↑ comment by Caravelle ·
2011-07-24T16:30:37.142Z · LW(p) · GW(p)
I can see the objection there however, partly because I sort of have this issue. I've never been attacked, or mugged, or generally made to feel genuinely unsafe - those few incidents that have unsettled me have affected me far less than the social pressure I've felt to feel unsafe - people telling me "are you sure you want to walk home alone ?", or "don't forget to lock the door at all times !".
I fight against that social pressure. I don't WANT the limitations and stress that come with being afraid, and the lower opinion it implies I should have of the world around me. I value my lack of fear quite highly, overall.
That said, is it really to my advantage to have a false sense of security ? Obviously not. I don't want to be assaulted or hurt or robbed. If the world really is a dangerous place there is no virtue in pretending it isn't.
What I should to is work to separate my knowledge from my actions. If I really want to go home alone, I can do this without fooling myself about how risk-free it is; I can choose instead to value the additional freedom I get from going over the additional safety I'd get from not going. And if I find I don't value my freedom that highly after all, then I should change my behaviour with no regrets. And if I'm afraid that thinking my neighbourhood is unsafe will lead me to be a meaner person overall, well, I don't have to let it. If being a kind person is worth doing at all, it's worth doing in a dangerous world.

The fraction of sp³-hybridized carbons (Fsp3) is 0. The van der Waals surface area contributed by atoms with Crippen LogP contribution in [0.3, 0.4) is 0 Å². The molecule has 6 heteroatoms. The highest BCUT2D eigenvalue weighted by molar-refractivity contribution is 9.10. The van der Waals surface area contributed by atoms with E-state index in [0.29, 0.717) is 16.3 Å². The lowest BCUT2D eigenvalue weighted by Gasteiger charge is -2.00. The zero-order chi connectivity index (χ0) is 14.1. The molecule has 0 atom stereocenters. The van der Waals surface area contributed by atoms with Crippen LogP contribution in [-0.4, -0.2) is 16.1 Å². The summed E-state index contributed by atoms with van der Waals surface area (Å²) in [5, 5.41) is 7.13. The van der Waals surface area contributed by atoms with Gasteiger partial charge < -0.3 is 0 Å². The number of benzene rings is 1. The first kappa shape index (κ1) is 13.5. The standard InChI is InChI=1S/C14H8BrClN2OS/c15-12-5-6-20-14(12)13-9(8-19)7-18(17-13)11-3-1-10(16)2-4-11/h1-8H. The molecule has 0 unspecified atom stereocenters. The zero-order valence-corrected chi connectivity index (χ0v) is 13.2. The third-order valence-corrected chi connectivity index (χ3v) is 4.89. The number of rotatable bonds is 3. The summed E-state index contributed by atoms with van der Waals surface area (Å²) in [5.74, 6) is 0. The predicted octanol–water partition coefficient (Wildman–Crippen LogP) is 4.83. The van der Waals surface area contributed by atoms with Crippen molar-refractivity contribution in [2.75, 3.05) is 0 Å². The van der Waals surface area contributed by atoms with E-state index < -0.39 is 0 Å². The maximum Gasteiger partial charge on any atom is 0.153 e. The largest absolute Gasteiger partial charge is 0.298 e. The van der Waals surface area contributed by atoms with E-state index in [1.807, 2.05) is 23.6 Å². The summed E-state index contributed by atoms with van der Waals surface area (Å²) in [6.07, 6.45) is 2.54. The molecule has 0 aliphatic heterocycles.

(this has the additional advantage that if I do this correctly, actually getting mugged might not change my behaviour as radically as it would if I were doing all that stuff out of a false sense of security)
Of course the truth is that it isn't that simple: our brain being what it is, we cannot completely control the way we are shaped by our beliefs. As earlier commenters have pointed out, while admitting you're gay won't affect the fact that you are gay, and it doesn't imply you should worsen your situation by telling your homophobic friends that you're gay, our brains happen to be not that good at living a sustained lie, so in practice it probably will force you to change your behaviour.
Still, I don't think this makes the litany useless. I think that it is possible when we analyse our beliefs, to not only figure out how true they are but also to figure out the extent to which changing them would really force us to change our behaviour. It probably won't lead to a situation where we choose to adopt a false belief - the concept strikes me as rather contradictory - but at the end of the exercise we'd know better which behaviours we really value, and we might figure ways to hold on to them even as our beliefs change.